By the 1970s, Roy Lichtenstein’s comic-strip style of painting had become his trademark. While he had adapted his early compositions from actual comic books, here Lichtenstein referred to an art historical rather than a pop culture source: Henri Matisse’s Red Studio (1911, in the collection of MoMA), which features Matisse’s canvases casually set around a room. Into the flattened studio space of Artists Studio Foot Medication (1974), Lichtenstein similarly inserted whole of partial versions of his own real and imagined artworks across a range of subject matter, including geometric abstraction. This painting’s title calls out the 1962 print Foot Medication, reimagined as a monumental painting at the upper left. This kind of self-quotation, at once playful and thoughtful, would become anther feature of Lichtenstein’s production.
A Room Full of Ideas (All Photos By Gail, Click on Any Image to Enlarge for Detail)
If you’re intrigued by the idea of visiting an artist’s studio, where you could not only see finished works but also get a peek inside his head to discover what concepts he’s experimenting with, then I suggest you visit The Hole to check out Holton Rower’s new exhibit, Too Many Ideas.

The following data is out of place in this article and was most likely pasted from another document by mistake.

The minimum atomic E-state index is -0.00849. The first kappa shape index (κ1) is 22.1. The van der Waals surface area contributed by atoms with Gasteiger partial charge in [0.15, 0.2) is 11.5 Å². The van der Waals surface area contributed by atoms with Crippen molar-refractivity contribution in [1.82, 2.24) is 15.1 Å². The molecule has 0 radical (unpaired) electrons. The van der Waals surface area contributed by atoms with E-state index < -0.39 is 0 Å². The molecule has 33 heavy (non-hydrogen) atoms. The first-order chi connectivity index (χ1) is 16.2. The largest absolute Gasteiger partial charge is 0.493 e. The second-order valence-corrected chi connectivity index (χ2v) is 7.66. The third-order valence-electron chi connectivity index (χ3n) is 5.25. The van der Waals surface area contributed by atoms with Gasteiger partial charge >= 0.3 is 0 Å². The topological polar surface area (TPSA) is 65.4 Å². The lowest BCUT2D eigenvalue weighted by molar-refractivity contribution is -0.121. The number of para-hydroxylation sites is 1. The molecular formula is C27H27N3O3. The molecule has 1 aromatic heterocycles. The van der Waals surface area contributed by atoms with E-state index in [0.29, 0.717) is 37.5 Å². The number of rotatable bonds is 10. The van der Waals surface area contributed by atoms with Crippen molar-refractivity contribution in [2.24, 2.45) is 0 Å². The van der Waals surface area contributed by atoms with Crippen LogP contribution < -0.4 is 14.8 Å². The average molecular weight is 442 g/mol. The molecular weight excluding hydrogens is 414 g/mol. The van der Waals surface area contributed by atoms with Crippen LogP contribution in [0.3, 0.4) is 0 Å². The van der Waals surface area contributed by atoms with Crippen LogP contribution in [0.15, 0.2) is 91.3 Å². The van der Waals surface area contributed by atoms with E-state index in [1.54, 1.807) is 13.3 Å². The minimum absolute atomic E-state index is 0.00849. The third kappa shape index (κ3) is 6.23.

Fans of this blog may recall reading about Rower’s art when we previously reviewed his exhibit of Pour Paintings and Focus Paintings, examples of which are scattered throughout the gallery for the Too Many Ideas show. The process through which Rower creates the Pour Paintings – which are really quite gorgeous – is also adapted for use with various kinds of sculptures including functional furniture.
A Pour Painting hides behind a set of chairs, created by the same paint-layering methods.
Here, a folded Pour Painting collapses on the ground under a work bench.
It looks like he had fun creating these colorful and primitive looking Busts.
Rower also experiments with groups and collections of similar objects. Above, a collection of Instrument Mutes gather without comment on a work surface.
This miniature China Tea Set sits atop a found-object sculpture, which can be seen center gallery in the top photo.
He could be creating a series of hanging, grouped objects with this precarious Scissors Sculpture, which is joined in the show by a cluster of hanging whistles and also bike lock chains.
There are at least four works that involve folded paper money (can we call it origami?) including this lovely Shawl.
Detail from Origami Money Shawl
Not everything works, but I enjoyed the “group show” feel and the excitement of continuous discovery as I walked around the gallery taking in all of the different pieces. It will be fun to see which ideas he chooses to develop for future shows and which are abandoned.
Too Many Ideas By Holton Rower will be on Exhibit through May 4th, 2014 at The Hole, Located at 312 Bowery (at 2nd Street), NYC. Visit The Hole NYC for Gallery Hours and More Information.